Are bonds always worth holding?
The market is beginning to digest the news of yesterday’s steel and aluminum tariff talk. There are a variety of factors to consider both short and long term, domestically, and globally regarding whether tariffs are a good choice at this time, which we’ll save for another day. It seems initially that most respected analysts and economists feel the reaction was a bit overdone by the market. However, we feel there could be more to come and for that we have to wait to digest. Thursday’s volatility from tariffs overshadowed the volatility Tuesday that was actually just calming from interest rate discussions earlier in the week. In light of the volatility over the past month the question of portfolio diversification becomes ever more important.
Tuesday’s movement in the stock markets was mostly reaction from hearing our new Federal Reserve Chair, Jerome Powell speak about rising interest rates. Let’s dig in to understand how this affects you. Traditionally, people consider bonds to be a safe investment that will decrease the risk of an overall portfolio. If your portfolio is moving to be more conservative toward retirement you may consider bonds as an investment to add.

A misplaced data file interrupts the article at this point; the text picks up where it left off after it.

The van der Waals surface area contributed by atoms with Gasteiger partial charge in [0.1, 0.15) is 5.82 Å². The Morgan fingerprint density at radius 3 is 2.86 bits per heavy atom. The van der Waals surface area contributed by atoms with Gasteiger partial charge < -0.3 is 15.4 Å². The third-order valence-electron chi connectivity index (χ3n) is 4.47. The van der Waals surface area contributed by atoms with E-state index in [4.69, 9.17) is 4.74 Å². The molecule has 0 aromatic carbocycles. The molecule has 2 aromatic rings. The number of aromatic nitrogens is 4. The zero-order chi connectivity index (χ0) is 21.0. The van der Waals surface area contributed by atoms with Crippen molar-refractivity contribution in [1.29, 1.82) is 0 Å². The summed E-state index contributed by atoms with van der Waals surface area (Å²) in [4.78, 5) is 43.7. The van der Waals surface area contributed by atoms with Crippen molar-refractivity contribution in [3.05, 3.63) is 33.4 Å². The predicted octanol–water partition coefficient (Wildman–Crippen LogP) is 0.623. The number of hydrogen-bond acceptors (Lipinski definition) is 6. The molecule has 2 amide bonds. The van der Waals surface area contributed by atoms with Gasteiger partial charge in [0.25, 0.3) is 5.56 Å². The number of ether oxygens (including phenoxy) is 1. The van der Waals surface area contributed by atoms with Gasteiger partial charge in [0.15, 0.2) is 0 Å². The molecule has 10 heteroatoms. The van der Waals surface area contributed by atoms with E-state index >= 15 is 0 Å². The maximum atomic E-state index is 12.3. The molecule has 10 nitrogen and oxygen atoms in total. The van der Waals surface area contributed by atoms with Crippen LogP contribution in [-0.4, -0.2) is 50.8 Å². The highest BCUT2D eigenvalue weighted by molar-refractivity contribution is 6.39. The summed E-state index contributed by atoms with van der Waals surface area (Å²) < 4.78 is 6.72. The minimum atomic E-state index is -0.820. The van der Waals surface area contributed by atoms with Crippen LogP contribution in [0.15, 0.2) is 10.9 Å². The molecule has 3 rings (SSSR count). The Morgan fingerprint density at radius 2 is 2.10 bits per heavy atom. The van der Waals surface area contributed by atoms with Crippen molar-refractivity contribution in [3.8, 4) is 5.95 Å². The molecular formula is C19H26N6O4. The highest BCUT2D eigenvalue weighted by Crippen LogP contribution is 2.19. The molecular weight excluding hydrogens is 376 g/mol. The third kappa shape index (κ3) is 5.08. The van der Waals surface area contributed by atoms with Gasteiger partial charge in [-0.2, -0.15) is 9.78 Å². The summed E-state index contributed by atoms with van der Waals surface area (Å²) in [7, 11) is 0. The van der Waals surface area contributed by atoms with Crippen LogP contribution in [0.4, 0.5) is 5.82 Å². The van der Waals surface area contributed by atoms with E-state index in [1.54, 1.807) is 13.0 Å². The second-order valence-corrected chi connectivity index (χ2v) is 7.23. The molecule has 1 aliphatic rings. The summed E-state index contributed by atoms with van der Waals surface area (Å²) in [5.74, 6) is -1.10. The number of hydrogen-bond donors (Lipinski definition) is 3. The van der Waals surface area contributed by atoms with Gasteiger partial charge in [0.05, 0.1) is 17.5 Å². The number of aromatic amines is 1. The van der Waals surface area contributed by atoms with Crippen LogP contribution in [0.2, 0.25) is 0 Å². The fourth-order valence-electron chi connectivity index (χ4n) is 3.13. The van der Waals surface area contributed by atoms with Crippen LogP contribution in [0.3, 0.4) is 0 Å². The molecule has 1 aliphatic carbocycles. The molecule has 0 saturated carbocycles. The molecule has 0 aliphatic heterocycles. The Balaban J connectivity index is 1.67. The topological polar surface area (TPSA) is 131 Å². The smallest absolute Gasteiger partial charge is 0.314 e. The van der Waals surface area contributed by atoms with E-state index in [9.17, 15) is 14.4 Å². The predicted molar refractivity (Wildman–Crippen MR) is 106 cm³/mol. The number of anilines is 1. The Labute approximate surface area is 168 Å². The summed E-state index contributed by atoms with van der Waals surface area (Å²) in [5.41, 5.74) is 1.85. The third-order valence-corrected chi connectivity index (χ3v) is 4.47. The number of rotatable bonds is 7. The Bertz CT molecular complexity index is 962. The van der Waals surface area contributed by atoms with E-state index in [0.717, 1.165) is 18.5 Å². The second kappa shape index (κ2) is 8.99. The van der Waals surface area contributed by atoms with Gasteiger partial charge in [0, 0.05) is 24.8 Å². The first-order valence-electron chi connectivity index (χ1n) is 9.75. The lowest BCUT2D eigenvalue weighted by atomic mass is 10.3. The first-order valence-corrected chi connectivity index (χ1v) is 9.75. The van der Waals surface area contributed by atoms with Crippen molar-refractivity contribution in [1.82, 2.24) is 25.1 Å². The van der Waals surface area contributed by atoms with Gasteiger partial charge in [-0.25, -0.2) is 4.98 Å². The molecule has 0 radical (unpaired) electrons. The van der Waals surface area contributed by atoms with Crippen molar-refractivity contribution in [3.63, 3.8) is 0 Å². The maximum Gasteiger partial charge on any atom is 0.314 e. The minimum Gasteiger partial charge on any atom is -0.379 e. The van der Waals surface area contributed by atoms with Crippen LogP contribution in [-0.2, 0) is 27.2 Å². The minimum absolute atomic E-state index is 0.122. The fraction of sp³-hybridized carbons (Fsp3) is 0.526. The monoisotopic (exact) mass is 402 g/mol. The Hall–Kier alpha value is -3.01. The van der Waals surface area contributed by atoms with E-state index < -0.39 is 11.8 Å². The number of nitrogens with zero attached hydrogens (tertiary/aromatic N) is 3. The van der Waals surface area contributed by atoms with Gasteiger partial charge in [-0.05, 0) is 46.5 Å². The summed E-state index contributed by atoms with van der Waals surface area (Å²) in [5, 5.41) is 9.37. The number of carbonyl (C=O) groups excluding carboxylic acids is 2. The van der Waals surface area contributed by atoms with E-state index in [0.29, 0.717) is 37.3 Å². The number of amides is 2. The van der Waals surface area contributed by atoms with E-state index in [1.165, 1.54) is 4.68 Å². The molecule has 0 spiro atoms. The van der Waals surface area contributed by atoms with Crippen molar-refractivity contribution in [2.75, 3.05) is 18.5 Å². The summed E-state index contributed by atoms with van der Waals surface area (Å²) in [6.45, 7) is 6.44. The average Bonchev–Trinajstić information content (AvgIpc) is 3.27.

How do interest rates affect bonds?
As an investor, rising interest rates generally cause the price of a bond to fall. There are two ways that people commonly invest in bonds, through a bond fund or buying individual bonds.
Many people have a bond fund available to them as an investment option in their retirement account, so they allocate a certain percentage to this for diversification. The manager of the bond fund then decides what bonds to buy within the fund. As rates rise the manager of the fund will likely choose to purchase shorter term bonds. For example they may purchase a 3-year bond versus a 7-year or 10-year bond. The length of years refers to how long you have to hold the bond to receive your face value back. This allows them to buy new bonds as the shorter term bonds mature so they are able to get higher coupon payments from the rising rates.
If they hold onto the longer term bonds they would be missing out on the higher interest rates that can be achieved as rates rise. Which leads us to an example for buying individual bonds.
As an investor with funds outside of your retirement accounts you could buy individual bonds that, if held to maturity, you receive your face value back at the end of the term. The issue comes if you try to sell your bond as rates are rising, before the maturity date. Because the bond you hold has a lower interest rate than what is available on the market (remember new bonds are paying a higher interest rate), you will have to accept a lower price to sell it.
So are there times to avoid bonds?
Even as we’ve just touched on the two ways you can own bonds in your portfolio, the asset class is still something important to hold in order to provide diversification from stocks and other assets. Just like stocks you can search for different types of bonds with shorter durations, emerging markets, or internationally. Bonds are still worth holding in this rising rate environment. You just need to be aware of what bonds you are holding to continue making this asset class valuable in your portfolio.
We are happy to answer questions like these and any others to help you on your investing journey! Thank you for following along with us.